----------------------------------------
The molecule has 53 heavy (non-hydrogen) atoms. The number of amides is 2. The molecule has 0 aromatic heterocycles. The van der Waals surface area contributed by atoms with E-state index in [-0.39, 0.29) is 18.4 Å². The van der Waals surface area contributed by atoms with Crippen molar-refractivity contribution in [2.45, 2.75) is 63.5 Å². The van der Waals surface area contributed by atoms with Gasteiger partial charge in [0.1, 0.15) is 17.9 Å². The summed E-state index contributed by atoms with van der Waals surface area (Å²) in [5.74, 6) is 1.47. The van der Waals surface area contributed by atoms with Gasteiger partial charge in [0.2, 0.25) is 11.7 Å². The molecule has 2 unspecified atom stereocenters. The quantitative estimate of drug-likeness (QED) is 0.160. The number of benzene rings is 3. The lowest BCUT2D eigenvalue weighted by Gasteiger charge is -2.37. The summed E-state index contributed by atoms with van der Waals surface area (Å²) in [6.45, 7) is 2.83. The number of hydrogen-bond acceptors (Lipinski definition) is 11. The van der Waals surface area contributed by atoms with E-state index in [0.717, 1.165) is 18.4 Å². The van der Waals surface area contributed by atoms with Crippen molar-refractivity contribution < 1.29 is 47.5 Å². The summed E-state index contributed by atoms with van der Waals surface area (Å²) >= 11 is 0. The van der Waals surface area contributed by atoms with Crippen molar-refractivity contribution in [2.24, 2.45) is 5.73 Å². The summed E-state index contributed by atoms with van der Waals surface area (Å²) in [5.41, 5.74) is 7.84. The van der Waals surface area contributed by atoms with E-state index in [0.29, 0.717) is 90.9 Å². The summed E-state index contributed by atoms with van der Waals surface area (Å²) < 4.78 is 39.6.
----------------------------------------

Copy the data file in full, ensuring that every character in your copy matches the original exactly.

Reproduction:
The molecule has 53 heavy (non-hydrogen) atoms. The number of amides is 2. The molecule has 0 aromatic heterocycles. The van der Waals surface area contributed by atoms with E-state index in [-0.39, 0.29) is 18.4 Å². The van der Waals surface area contributed by atoms with Crippen molar-refractivity contribution in [2.45, 2.75) is 63.5 Å². The van der Waals surface area contributed by atoms with Gasteiger partial charge in [0.1, 0.15) is 17.9 Å². The summed E-state index contributed by atoms with van der Waals surface area (Å²) in [5.74, 6) is 1.47. The van der Waals surface area contributed by atoms with Gasteiger partial charge in [0.2, 0.25) is 11.7 Å². The molecule has 2 unspecified atom stereocenters. The quantitative estimate of drug-likeness (QED) is 0.160. The number of benzene rings is 3. The lowest BCUT2D eigenvalue weighted by Gasteiger charge is -2.37. The summed E-state index contributed by atoms with van der Waals surface area (Å²) in [6.45, 7) is 2.83. The number of hydrogen-bond acceptors (Lipinski definition) is 11. The van der Waals surface area contributed by atoms with E-state index in [0.717, 1.165) is 18.4 Å². The van der Waals surface area contributed by atoms with Crippen molar-refractivity contribution < 1.29 is 47.5 Å². The summed E-state index contributed by atoms with van der Waals surface area (Å²) >= 11 is 0. The van der Waals surface area contributed by atoms with Crippen molar-refractivity contribution in [2.24, 2.45) is 5.73 Å². The summed E-state index contributed by atoms with van der Waals surface area (Å²) in [5.41, 5.74) is 7.84. The van der Waals surface area contributed by atoms with E-state index in [0.29, 0.717) is 90.9 Å². The summed E-state index contributed by atoms with van der Waals surface area (Å²) < 4.78 is 39.6.